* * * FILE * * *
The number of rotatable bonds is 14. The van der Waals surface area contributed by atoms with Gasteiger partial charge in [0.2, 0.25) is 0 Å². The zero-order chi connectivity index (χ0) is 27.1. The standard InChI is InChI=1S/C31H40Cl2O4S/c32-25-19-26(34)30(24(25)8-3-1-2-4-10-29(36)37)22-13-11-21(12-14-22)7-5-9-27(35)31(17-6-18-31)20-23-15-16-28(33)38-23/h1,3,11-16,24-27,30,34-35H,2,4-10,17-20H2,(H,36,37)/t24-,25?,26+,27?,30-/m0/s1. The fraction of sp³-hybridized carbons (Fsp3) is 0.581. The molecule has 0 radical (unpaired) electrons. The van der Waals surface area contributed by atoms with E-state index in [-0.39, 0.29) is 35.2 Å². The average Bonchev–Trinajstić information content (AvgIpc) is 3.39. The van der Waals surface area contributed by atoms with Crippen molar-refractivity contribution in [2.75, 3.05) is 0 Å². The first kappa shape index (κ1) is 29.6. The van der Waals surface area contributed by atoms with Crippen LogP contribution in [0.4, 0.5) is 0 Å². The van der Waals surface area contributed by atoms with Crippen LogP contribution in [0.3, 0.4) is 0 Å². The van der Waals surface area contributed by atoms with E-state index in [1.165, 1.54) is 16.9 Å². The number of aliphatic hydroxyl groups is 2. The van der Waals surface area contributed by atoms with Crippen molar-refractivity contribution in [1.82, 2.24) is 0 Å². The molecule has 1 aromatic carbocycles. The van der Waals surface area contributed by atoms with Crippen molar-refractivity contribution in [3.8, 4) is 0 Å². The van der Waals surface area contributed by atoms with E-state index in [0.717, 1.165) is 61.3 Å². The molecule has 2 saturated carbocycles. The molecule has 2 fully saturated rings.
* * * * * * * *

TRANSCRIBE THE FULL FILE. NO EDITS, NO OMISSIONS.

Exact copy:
The number of rotatable bonds is 14. The van der Waals surface area contributed by atoms with Gasteiger partial charge in [0.2, 0.25) is 0 Å². The zero-order chi connectivity index (χ0) is 27.1. The standard InChI is InChI=1S/C31H40Cl2O4S/c32-25-19-26(34)30(24(25)8-3-1-2-4-10-29(36)37)22-13-11-21(12-14-22)7-5-9-27(35)31(17-6-18-31)20-23-15-16-28(33)38-23/h1,3,11-16,24-27,30,34-35H,2,4-10,17-20H2,(H,36,37)/t24-,25?,26+,27?,30-/m0/s1. The fraction of sp³-hybridized carbons (Fsp3) is 0.581. The molecule has 0 radical (unpaired) electrons. The van der Waals surface area contributed by atoms with E-state index in [-0.39, 0.29) is 35.2 Å². The average Bonchev–Trinajstić information content (AvgIpc) is 3.39. The van der Waals surface area contributed by atoms with Crippen molar-refractivity contribution in [2.75, 3.05) is 0 Å². The first kappa shape index (κ1) is 29.6. The van der Waals surface area contributed by atoms with Crippen LogP contribution in [0.4, 0.5) is 0 Å². The van der Waals surface area contributed by atoms with Crippen LogP contribution in [0.3, 0.4) is 0 Å². The van der Waals surface area contributed by atoms with E-state index in [1.165, 1.54) is 16.9 Å². The number of aliphatic hydroxyl groups is 2. The van der Waals surface area contributed by atoms with Crippen molar-refractivity contribution in [1.82, 2.24) is 0 Å². The molecule has 1 aromatic carbocycles. The van der Waals surface area contributed by atoms with Crippen molar-refractivity contribution in [3.8, 4) is 0 Å². The van der Waals surface area contributed by atoms with E-state index in [0.717, 1.165) is 61.3 Å². The molecule has 2 saturated carbocycles. The molecule has 2 fully saturated rings.